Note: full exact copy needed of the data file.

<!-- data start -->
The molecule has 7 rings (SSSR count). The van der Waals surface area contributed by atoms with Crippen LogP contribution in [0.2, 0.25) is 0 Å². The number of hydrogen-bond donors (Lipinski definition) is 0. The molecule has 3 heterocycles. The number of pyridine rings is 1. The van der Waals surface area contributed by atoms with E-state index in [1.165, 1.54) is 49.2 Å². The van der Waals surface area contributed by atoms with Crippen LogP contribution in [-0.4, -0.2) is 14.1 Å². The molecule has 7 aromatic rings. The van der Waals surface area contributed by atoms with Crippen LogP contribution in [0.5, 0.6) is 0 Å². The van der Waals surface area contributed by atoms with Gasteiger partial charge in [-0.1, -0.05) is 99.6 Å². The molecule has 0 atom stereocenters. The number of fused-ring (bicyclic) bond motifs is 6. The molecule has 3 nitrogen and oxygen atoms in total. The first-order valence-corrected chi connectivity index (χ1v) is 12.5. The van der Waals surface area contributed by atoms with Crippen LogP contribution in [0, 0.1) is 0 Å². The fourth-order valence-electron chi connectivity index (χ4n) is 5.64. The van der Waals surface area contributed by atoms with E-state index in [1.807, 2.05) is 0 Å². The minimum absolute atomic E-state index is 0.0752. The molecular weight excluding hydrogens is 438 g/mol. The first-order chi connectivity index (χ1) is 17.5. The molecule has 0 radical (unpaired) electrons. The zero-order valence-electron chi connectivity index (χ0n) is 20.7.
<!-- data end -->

The molecule has 7 rings (SSSR count). The van der Waals surface area contributed by atoms with Crippen LogP contribution in [0.2, 0.25) is 0 Å². The number of hydrogen-bond donors (Lipinski definition) is 0. The molecule has 3 heterocycles. The number of pyridine rings is 1. The van der Waals surface area contributed by atoms with E-state index in [1.165, 1.54) is 49.2 Å². The van der Waals surface area contributed by atoms with Crippen LogP contribution in [-0.4, -0.2) is 14.1 Å². The molecule has 7 aromatic rings. The van der Waals surface area contributed by atoms with Crippen LogP contribution in [0.5, 0.6) is 0 Å². The van der Waals surface area contributed by atoms with Gasteiger partial charge in [-0.1, -0.05) is 99.6 Å². The molecule has 0 atom stereocenters. The number of fused-ring (bicyclic) bond motifs is 6. The molecule has 3 nitrogen and oxygen atoms in total. The first-order valence-corrected chi connectivity index (χ1v) is 12.5. The van der Waals surface area contributed by atoms with Crippen LogP contribution in [0, 0.1) is 0 Å². The fourth-order valence-electron chi connectivity index (χ4n) is 5.64. The van der Waals surface area contributed by atoms with E-state index in [1.807, 2.05) is 0 Å². The minimum absolute atomic E-state index is 0.0752. The molecular weight excluding hydrogens is 438 g/mol. The first-order chi connectivity index (χ1) is 17.5. The molecule has 0 radical (unpaired) electrons. The zero-order valence-electron chi connectivity index (χ0n) is 20.7.